Can we beat influenza?

See allHide authors and affiliations

Science  14 Jul 2017:
Vol. 357, Issue 6347, pp. 111
DOI: 10.1126/science.aan7961

eLetters is an online forum for ongoing peer review. Submission of eLetters are open to all. eLetters are not edited, proofread, or indexed.  Please read our Terms of Service before submitting your own eLetter.

Compose eLetter

Plain text

  • Plain text
    No HTML tags allowed.
  • Web page addresses and e-mail addresses turn into links automatically.
  • Lines and paragraphs break automatically.
Author Information
First or given name, e.g. 'Peter'.
Your last, or family, name, e.g. 'MacMoody'.
Your email address, e.g. higgs-boson@gmail.com
Your role and/or occupation, e.g. 'Orthopedic Surgeon'.
Your organization or institution (if applicable), e.g. 'Royal Free Hospital'.
Statement of Competing Interests
Publication Date - String

This question is for testing whether or not you are a human visitor and to prevent automated spam submissions.

Enter the characters shown in the image.

Vertical Tabs

  • Influenza Response System: possible measures to improve the model
    • Carlos Polanco, Postdoctoral Researcher, Universidad Nacional Autónoma de México

    To the editor:

    Influenza Response System: possible measures to improve the model

    The interesting editorial by Zhang & Webster (1) [Can we beat influenza?, Science], describes the circumstances and challenges of the Global Influenza Surveillance and Response System (GISRS), coordinated by the World Health Organization.
    In my opinion, one of the possible and effective options to decrease the impact of an influenza outbreak, is to improve the predictive ability of the GISRS system for early warning; and thereby decrease the spread of an outbreak. One option would be to develop nano devices capable of identifying and transmitting biometric data strongly associated with the etiology of disease. These devices would allow the learning about the time/space distribution of this epidemic process, strengthening the accuracy of early warnings, and decreasing the effect produced by the spread of the disease. Nanotechnology is an emergent and important discipline that we should focus on this issue.

    Sincerely yours,
    Carlos Polanco, Ph.D., D.Sc.
    Universidad Nacional Autónoma de México, México City, México.

    Carlos Polanco is an Associate Professor at the Department of Mathematics in the
    Universidad Nacional Autónoma de México, México city, México (polanco@unam.mx).

    1. Zhang W, Webster RG. Can we beat influenza? Science (2017) 357:111. DOI: 10.1126/science.aan7961.

    Competing Interests: None declared.
  • RE: Vaccines with rapid trunaround are the need of the hour
    • Parvaiz A Koul, Physician, SheriKashmir Institute of Medical Sciences, Srinagar, J&K, India

    One of the greatest challenges of the availability of adequate supply of flu vaccines is the time required for the development of the vaccines. This often results in a poor match of the vaccine with the circulating strains of the influenza virus and does not account for the minor antigenic drifts that result in reduced efficacy of the vaccines. The usual egg-based manufacturing process for influenza vaccine production can take up to six months. In 2012, the US FDA approved the first trivalent inactivated influenza vaccine manufactured using cell culture technology for use in people 18 years and older. In 2016 the FDA approved a quadrivalent inactivated formulation for use in people 4 years and older and in late 2016, the FDA approved the use of cell-based candidate vaccine viruses for use in the production of cell based vaccines.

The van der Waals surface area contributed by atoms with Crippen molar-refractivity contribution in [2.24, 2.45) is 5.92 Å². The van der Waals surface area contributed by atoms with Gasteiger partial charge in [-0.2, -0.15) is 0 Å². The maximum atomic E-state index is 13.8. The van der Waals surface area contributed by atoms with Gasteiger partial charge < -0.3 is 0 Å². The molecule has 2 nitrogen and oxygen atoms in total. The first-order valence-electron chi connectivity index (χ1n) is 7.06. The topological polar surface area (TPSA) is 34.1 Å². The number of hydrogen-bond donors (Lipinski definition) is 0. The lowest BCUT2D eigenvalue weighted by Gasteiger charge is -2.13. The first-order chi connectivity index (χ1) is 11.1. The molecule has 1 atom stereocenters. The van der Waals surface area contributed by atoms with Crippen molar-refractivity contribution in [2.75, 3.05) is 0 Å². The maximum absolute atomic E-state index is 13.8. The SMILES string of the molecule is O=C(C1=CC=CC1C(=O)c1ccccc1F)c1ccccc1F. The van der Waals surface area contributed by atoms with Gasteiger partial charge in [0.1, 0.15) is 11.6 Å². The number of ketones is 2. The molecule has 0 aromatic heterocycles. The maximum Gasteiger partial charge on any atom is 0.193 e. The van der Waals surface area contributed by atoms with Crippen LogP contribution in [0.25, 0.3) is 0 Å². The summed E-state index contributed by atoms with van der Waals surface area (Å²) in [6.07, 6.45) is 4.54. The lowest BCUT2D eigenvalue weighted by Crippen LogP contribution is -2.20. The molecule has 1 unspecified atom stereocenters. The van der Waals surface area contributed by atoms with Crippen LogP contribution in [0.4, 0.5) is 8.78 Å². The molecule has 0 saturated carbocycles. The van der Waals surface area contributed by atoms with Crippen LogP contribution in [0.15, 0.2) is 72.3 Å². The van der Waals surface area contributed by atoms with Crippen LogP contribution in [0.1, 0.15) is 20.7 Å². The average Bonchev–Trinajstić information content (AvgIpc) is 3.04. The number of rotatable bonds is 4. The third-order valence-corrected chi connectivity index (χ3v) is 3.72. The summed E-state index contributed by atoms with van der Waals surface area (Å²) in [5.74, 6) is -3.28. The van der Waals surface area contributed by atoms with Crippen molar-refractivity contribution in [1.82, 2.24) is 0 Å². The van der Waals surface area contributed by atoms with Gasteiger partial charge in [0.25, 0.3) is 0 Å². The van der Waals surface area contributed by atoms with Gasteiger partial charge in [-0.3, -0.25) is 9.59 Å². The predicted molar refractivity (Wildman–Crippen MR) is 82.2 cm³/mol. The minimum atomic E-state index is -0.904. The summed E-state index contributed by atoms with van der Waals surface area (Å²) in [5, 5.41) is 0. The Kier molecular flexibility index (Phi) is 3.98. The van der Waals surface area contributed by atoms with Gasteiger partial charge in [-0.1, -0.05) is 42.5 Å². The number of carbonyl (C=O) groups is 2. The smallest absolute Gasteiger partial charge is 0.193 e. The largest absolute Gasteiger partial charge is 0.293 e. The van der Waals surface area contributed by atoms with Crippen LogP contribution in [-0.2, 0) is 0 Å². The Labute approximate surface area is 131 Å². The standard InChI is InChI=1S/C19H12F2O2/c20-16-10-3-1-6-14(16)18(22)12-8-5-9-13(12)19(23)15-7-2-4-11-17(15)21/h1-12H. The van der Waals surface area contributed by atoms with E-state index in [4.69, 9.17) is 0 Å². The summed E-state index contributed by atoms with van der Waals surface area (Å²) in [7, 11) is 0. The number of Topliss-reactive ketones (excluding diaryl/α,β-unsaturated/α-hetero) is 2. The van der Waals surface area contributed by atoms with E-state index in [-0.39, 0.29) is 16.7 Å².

Influenza viruses used in manufacture of cell based vaccines are isolated and grown in cultured cells of mammalian origin (Madin-Darby Canine Kidney cell line) instead of the hens’ eggs. The change in using cell cultures instead of eggs for production of vaccines with rapid turnaround time allows people with egg allergies to receive protection from influenza and represents the first major change in the development in influenza vaccine manufacturing technology since vaccine production began in the 1930s. A new option for manufacturing influenza vaccines could come from using tobacco leaves which may allow production of the vaccine in as l...

    Show More
    Competing Interests: None declared.
  • RE: Beating influenza
    • Silvio Pitlik, Physician, Visiting Scientist, Weizmann Institute of Science
    • Other Contributors:
      • Omry Koren, Principal Investigator, Faculty of Medicine, Sefad, Bar Ilan University

    Accumulating emerging evidence suggests that the human microbiota has a role in determining both the severity of illness and the efficacy of anti-flu vaccination (Microbiome 2017 Jun 24;5(1):64).

    Competing Interests: None declared.